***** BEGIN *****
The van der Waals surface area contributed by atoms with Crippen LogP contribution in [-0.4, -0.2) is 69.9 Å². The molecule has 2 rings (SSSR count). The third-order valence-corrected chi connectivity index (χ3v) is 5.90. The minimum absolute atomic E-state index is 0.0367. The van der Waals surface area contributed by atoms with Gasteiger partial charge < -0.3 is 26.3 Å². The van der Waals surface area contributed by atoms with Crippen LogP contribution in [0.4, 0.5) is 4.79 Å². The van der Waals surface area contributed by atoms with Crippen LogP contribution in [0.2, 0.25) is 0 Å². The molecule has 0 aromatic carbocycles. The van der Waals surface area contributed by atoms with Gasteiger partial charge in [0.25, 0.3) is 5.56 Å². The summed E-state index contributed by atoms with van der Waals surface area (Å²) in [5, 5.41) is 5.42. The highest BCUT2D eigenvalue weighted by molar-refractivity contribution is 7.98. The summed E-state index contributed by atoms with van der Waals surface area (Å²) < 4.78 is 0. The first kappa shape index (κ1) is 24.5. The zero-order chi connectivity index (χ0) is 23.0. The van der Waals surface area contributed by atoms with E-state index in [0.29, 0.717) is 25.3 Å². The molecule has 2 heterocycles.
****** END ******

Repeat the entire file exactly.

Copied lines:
The van der Waals surface area contributed by atoms with Crippen LogP contribution in [-0.4, -0.2) is 69.9 Å². The molecule has 2 rings (SSSR count). The third-order valence-corrected chi connectivity index (χ3v) is 5.90. The minimum absolute atomic E-state index is 0.0367. The van der Waals surface area contributed by atoms with Gasteiger partial charge < -0.3 is 26.3 Å². The van der Waals surface area contributed by atoms with Crippen LogP contribution in [0.4, 0.5) is 4.79 Å². The van der Waals surface area contributed by atoms with Crippen LogP contribution in [0.2, 0.25) is 0 Å². The molecule has 0 aromatic carbocycles. The van der Waals surface area contributed by atoms with Gasteiger partial charge in [0.25, 0.3) is 5.56 Å². The summed E-state index contributed by atoms with van der Waals surface area (Å²) in [5, 5.41) is 5.42. The highest BCUT2D eigenvalue weighted by molar-refractivity contribution is 7.98. The summed E-state index contributed by atoms with van der Waals surface area (Å²) < 4.78 is 0. The first kappa shape index (κ1) is 24.5. The zero-order chi connectivity index (χ0) is 23.0. The van der Waals surface area contributed by atoms with E-state index in [0.29, 0.717) is 25.3 Å². The molecule has 2 heterocycles.